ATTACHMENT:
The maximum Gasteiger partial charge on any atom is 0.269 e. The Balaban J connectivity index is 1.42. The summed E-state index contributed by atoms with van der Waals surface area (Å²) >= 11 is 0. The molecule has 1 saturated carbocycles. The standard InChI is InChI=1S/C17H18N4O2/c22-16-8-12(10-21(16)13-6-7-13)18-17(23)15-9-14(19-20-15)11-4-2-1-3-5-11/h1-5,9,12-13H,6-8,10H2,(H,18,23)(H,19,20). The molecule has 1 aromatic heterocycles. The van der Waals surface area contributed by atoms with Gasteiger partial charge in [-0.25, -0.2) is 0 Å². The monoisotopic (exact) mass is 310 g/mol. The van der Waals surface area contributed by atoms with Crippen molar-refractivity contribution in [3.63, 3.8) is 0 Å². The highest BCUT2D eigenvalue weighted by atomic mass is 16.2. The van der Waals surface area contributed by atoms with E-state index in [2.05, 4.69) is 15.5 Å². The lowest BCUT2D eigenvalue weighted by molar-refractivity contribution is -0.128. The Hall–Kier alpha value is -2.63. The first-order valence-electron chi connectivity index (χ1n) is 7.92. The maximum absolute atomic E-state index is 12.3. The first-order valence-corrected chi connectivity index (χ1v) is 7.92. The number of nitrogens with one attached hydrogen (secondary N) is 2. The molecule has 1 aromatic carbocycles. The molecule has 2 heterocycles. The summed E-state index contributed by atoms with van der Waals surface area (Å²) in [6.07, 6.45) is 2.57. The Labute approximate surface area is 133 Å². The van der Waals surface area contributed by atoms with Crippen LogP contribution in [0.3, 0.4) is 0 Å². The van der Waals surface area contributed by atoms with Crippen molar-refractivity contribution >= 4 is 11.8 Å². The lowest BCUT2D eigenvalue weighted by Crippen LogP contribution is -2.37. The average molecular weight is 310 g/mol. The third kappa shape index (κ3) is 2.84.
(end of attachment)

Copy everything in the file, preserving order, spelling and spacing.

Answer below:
The maximum Gasteiger partial charge on any atom is 0.269 e. The Balaban J connectivity index is 1.42. The summed E-state index contributed by atoms with van der Waals surface area (Å²) >= 11 is 0. The molecule has 1 saturated carbocycles. The standard InChI is InChI=1S/C17H18N4O2/c22-16-8-12(10-21(16)13-6-7-13)18-17(23)15-9-14(19-20-15)11-4-2-1-3-5-11/h1-5,9,12-13H,6-8,10H2,(H,18,23)(H,19,20). The molecule has 1 aromatic heterocycles. The van der Waals surface area contributed by atoms with Gasteiger partial charge in [-0.25, -0.2) is 0 Å². The monoisotopic (exact) mass is 310 g/mol. The van der Waals surface area contributed by atoms with Crippen molar-refractivity contribution in [3.63, 3.8) is 0 Å². The highest BCUT2D eigenvalue weighted by atomic mass is 16.2. The van der Waals surface area contributed by atoms with E-state index in [2.05, 4.69) is 15.5 Å². The lowest BCUT2D eigenvalue weighted by molar-refractivity contribution is -0.128. The Hall–Kier alpha value is -2.63. The first-order valence-electron chi connectivity index (χ1n) is 7.92. The maximum absolute atomic E-state index is 12.3. The first-order valence-corrected chi connectivity index (χ1v) is 7.92. The number of nitrogens with one attached hydrogen (secondary N) is 2. The molecule has 1 aromatic carbocycles. The molecule has 2 heterocycles. The summed E-state index contributed by atoms with van der Waals surface area (Å²) in [6.07, 6.45) is 2.57. The Labute approximate surface area is 133 Å². The van der Waals surface area contributed by atoms with Crippen LogP contribution in [0.3, 0.4) is 0 Å². The van der Waals surface area contributed by atoms with Crippen molar-refractivity contribution >= 4 is 11.8 Å². The lowest BCUT2D eigenvalue weighted by Crippen LogP contribution is -2.37. The average molecular weight is 310 g/mol. The third kappa shape index (κ3) is 2.84.